RECEPTION FOR THE ARTIST THURSDAY, MAY 9, 5:30-8PM
Modernism is pleased to present the first U.S. exhibition of French artist Pierre ANTONIUCCI.
Drawing from sources ranging from antiquity to modernism, Antoniucci melds these together, dissolving the classic periods of chronological history in favor of an unbroken layer of globalization that stretches back to the dawn of human history, which day by day gets denser and more tightly woven than the previous day. The current exhibition will feature two major bodies of work by Antoniucci from the past ten years, both examining the theme of time, yet via different paths.
In Antoniucci’s most recent series, the paintings take inspiration from French author Alain Borer’s (recipient of the Prix Apolllinaire for Icare & I don’t) dramatic w ork Le Quadrige Invectif (The Unruly Four-In-Hand—soon to be published in English by Martin Muller Books). Here, Borer’s text itself sparks a cavalcade of figures across various time periods (Pegasus and his mare Darling; Fausto Coppi, the dominant cyclist of the 1940s and 50s; and Richard Mille, a contemporary luxury watchmaker), who come together in an abstract expanse that can not really be described as a physical place. These characters engage in a “race against time” on hoof, bicycle, and Bugatti, bantering back and forth as they go along.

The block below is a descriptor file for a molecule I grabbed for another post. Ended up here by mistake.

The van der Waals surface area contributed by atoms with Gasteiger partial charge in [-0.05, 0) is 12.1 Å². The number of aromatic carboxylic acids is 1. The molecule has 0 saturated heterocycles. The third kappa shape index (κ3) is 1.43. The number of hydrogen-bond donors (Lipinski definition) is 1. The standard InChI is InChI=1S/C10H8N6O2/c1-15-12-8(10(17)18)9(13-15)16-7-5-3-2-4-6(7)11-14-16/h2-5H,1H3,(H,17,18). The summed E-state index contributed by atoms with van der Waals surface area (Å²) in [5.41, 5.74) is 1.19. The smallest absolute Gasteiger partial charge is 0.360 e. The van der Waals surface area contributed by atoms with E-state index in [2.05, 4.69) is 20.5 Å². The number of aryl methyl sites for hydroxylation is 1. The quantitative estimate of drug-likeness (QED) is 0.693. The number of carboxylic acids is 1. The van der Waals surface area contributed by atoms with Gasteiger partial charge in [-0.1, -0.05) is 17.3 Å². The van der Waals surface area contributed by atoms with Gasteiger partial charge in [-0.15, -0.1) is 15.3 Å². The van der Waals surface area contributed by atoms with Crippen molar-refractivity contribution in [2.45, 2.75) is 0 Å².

The artist’s blank canvas here merges with the writer’s blank page. The text’s displacement and temporal slippage soon divert the cavalcade of figures into a cosmic cavalcade—poetic imagery radiates from the mix of stampedes, sudden halts, and climaxes. Antoniucci has adopted the angle of childhood, of a clownish, mischievous Chronos who draws us into time’s clock case, with its gears and wheels, the whole mechanism being part of the celestial universe.
In the second body of work Antoniucci continues to explore the theme of portraiture. In one grouping of works, La Jeune Femme au Ruban (Young Girl With a Ribbon), 2011, color resides only in faces and hands. The bodies are reduced to a kind of silhouette, which seems to be vanishing. “It’s the passing of time,” says Antoniucci, “that makes these figures fade, shrink, lighten, and disperse—it minimalizes them, turning them into ghosts or angels.” Although some figures have lost their color, their bodies are very present—a presence with what you might call a paradoxically heavy lightness. The pale gray color of the bodies is the same as the ground; only the texture of the silhouette is present. As time moves on, becoming more remote, it inevitably takes the disappearing body along with it. What remains, in a kind of abstract punctuation, are hands and faces. They exist in a residual, angelic space, as markers of human expressiveness t hat attract and hold memories. “The bright colors of the hands and faces were added by spraying pigment—through filters—over layers of acrylic. Sometimes,” says Antoniucci, “I wondered whether I was painting them or applying make-up to them.”
Pierre ANTONIUCCI has exhibited extensively in Europe, and is in the collection of several French museums.
For additional information visit the Modernism Inc. website.